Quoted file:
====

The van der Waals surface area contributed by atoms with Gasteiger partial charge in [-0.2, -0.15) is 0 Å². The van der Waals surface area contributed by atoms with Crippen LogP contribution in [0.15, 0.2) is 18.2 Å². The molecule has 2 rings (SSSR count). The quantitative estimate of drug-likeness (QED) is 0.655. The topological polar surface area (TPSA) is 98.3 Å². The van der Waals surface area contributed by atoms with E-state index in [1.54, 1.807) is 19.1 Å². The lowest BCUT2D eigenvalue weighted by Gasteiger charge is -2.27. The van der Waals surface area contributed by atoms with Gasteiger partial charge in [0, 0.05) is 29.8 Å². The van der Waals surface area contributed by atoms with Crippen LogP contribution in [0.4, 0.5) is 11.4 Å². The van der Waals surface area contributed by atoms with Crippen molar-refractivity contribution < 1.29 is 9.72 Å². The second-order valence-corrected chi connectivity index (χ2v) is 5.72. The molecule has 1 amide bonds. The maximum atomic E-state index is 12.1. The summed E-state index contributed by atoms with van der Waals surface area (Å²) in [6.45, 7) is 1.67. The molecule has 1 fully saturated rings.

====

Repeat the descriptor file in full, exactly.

The van der Waals surface area contributed by atoms with Gasteiger partial charge in [-0.2, -0.15) is 0 Å². The van der Waals surface area contributed by atoms with Crippen LogP contribution in [0.15, 0.2) is 18.2 Å². The molecule has 2 rings (SSSR count). The quantitative estimate of drug-likeness (QED) is 0.655. The topological polar surface area (TPSA) is 98.3 Å². The van der Waals surface area contributed by atoms with E-state index in [1.54, 1.807) is 19.1 Å². The lowest BCUT2D eigenvalue weighted by Gasteiger charge is -2.27. The van der Waals surface area contributed by atoms with Gasteiger partial charge in [0, 0.05) is 29.8 Å². The van der Waals surface area contributed by atoms with Crippen LogP contribution in [0.4, 0.5) is 11.4 Å². The van der Waals surface area contributed by atoms with Crippen molar-refractivity contribution < 1.29 is 9.72 Å². The second-order valence-corrected chi connectivity index (χ2v) is 5.72. The molecule has 1 amide bonds. The maximum atomic E-state index is 12.1. The summed E-state index contributed by atoms with van der Waals surface area (Å²) in [6.45, 7) is 1.67. The molecule has 1 fully saturated rings.